I’m a gay female who is having a *really* hard time dealing with being Christian and gay.
I grew up in a very religious family that are almost all born-again Christians. A big focus of a lot of my religious background centered around the second coming of Christ, and if you want to be taken into heaven when he comes, you must have accepted Jesus into your heart. I accepted Jesus when I was young, and still do to this day.
The main issue that I am dealing with is that I won’t go to heaven because I’m gay, and that thought scares me and keeps me up at night, particularly now that religious groups are starting to discuss the possibility of the millennium being the second coming. These thoughts are eating me up inside.
This is extremely frustrating for me because I don’t feel as if I chose to be gay. I actually wish that I was attracted to men, then I wouldn’t be having this struggle. While I don’t always succeed, I make every effort to be a humble, kind and giving person to anyone I meet. I also try to accept people for who they are, and make efforts to seek out the positive in people. But, that just doesn’t seem to be enough.
I’ve only been out of the closet for about 3 1/2 years (I’m 25). Getting to that point was a struggle for me. I was constantly denying my attraction towards women. I have dated men, but I always knew that something just didn’t seem right. I haven’t told my family, and don’t plan on doing so for quite sometime for fear that I will be disowned.
I’m currently in a loving relationship with a woman that I want to spend the rest of my life with. She is not a Christian, but she knows of my beliefs (to some extent) and my religious upbringing. I just don’t understand how my love for this woman can be wrong, yet I am continually questioning it (if that makes any sense). I haven’t been able to discuss this struggle I’m dealing with to her, but I will eventually have to, since this seems to be consuming my thoughts a great deal.
If you have the time, I would appreciate some insight. I don’t know who to talk to or where to go.
Thanks in advance.
Hi, this won’t be too long, I promise. please forgive the lack of capitalization, also. the point is this, I was raised southern Baptist, and my grandfather told me under no uncertain terms that upon my death I would spend an eternity in hell. I know that people can say that god loves everyone, and back it up with scripture… but there are those who say that god hates fags ( Fred Phelps…) and he can back it up too. the point is this, why should I believe if no one can say one way or another? I am right now without religion, and I don’t like that so if you would… HELP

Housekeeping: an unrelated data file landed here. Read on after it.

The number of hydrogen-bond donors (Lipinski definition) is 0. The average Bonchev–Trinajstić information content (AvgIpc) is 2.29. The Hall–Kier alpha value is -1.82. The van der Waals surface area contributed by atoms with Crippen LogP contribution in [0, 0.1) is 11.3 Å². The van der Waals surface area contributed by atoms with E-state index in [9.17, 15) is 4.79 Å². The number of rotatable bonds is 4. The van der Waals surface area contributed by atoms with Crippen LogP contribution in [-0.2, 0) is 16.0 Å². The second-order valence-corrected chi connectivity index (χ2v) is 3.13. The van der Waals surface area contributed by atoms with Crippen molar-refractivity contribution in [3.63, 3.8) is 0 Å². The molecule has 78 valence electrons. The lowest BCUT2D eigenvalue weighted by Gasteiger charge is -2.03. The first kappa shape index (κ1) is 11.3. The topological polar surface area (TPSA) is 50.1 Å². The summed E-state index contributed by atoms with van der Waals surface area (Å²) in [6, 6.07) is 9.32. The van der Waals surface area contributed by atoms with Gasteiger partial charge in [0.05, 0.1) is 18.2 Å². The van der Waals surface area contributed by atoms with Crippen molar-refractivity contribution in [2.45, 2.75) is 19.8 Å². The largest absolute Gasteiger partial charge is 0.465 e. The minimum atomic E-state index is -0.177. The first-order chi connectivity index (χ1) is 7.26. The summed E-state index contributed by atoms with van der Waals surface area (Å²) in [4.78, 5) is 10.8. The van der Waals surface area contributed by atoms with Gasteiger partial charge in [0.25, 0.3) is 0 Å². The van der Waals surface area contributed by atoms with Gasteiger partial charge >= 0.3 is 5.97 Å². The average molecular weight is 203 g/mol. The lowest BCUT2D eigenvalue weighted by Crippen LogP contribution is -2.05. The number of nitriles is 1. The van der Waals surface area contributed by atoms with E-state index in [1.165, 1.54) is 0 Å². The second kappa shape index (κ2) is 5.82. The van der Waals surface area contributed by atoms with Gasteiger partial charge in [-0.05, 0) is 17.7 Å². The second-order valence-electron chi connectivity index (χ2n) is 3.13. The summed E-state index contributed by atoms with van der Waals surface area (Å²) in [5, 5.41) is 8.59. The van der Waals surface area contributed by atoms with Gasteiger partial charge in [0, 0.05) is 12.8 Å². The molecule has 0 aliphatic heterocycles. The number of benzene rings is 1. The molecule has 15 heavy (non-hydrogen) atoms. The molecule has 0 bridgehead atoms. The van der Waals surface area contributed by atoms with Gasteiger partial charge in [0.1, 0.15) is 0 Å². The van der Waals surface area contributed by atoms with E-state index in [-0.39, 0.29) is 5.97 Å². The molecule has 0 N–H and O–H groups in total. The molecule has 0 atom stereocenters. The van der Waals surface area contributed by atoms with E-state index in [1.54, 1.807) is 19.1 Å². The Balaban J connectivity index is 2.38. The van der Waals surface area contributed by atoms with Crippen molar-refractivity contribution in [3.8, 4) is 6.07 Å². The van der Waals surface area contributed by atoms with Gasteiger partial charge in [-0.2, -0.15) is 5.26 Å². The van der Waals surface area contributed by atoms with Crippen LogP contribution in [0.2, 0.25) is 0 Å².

Dear Becky and Mike,
I hope you both will forgive me for answering your letters together, however the questions you both raise are essentially the same although coming at it from different points on the map. Both your questions appear to involve fear about where you will end up after death. You both fear that if you pursue the life of your orientation will you end up in this place that some call hell.
I have come to recognize that your fears and concerns are rooted in the way you were taught to view God. So in essence, the only way that you will be able to get past those fears is to change the way you view God. So let’s see if we can help with that.
I have recently been reading a book written by Bruce Bawer, called Stealing Jesus: How Fundamentalism Betrays Christianity. From this book I have come to understand the real source of our fears when it comes to sexuality. The source of this fear is the difference between an attitude of love and an attitude of law. On page 5 of this book Mr. Bawer states:
“Simply stated, conservative Christianity focuses primarily on law, doctrine, and authority; liberal Christianity focuses on love, spiritual experience and… the priesthood of all believers. If conservative Christians emphasize the Great Commission — the resurrected Christ’s injunction, at the end of the Gospel according to Matthew, ‘go to all the nations and make them my disciples’ — liberal Christians place more emphasis on the Great Commandment, which in Luke’s Gospel reads as follows; ‘Love the Lord your God with all your heart, and with all your soul, with all your strength, and with all your mind; and your neighbor as yourself.'”